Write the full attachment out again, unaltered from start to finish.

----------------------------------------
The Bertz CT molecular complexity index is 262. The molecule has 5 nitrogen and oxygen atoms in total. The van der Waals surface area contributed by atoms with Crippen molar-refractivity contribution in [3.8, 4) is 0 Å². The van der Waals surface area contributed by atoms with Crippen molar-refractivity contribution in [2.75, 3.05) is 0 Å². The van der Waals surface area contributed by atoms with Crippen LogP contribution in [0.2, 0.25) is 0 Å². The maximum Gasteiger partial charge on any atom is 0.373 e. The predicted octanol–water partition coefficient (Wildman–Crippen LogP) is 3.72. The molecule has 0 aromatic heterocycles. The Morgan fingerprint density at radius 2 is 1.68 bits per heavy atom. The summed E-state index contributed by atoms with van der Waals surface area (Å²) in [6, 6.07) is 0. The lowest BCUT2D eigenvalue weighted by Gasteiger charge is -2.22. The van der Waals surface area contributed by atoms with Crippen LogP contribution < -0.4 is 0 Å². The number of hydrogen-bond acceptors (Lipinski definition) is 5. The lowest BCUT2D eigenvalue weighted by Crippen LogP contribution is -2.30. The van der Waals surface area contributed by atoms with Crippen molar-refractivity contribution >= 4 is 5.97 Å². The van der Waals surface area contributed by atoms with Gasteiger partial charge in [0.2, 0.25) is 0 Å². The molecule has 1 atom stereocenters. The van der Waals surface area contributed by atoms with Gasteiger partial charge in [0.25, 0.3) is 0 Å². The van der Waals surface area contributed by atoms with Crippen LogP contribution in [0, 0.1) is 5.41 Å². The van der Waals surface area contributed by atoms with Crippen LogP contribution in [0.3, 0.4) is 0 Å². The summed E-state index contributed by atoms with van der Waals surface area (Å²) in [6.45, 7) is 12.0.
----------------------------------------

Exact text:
The Bertz CT molecular complexity index is 262. The molecule has 5 nitrogen and oxygen atoms in total. The van der Waals surface area contributed by atoms with Crippen molar-refractivity contribution in [3.8, 4) is 0 Å². The van der Waals surface area contributed by atoms with Crippen molar-refractivity contribution in [2.75, 3.05) is 0 Å². The van der Waals surface area contributed by atoms with Crippen LogP contribution in [0.2, 0.25) is 0 Å². The maximum Gasteiger partial charge on any atom is 0.373 e. The predicted octanol–water partition coefficient (Wildman–Crippen LogP) is 3.72. The molecule has 0 aromatic heterocycles. The Morgan fingerprint density at radius 2 is 1.68 bits per heavy atom. The summed E-state index contributed by atoms with van der Waals surface area (Å²) in [6, 6.07) is 0. The lowest BCUT2D eigenvalue weighted by Gasteiger charge is -2.22. The van der Waals surface area contributed by atoms with Crippen LogP contribution < -0.4 is 0 Å². The number of hydrogen-bond acceptors (Lipinski definition) is 5. The lowest BCUT2D eigenvalue weighted by Crippen LogP contribution is -2.30. The van der Waals surface area contributed by atoms with Crippen molar-refractivity contribution >= 4 is 5.97 Å². The van der Waals surface area contributed by atoms with Gasteiger partial charge in [0.2, 0.25) is 0 Å². The molecule has 1 atom stereocenters. The van der Waals surface area contributed by atoms with Gasteiger partial charge in [0.25, 0.3) is 0 Å². The van der Waals surface area contributed by atoms with Crippen LogP contribution in [0, 0.1) is 5.41 Å². The van der Waals surface area contributed by atoms with Crippen LogP contribution in [0.3, 0.4) is 0 Å². The summed E-state index contributed by atoms with van der Waals surface area (Å²) in [6.45, 7) is 12.0.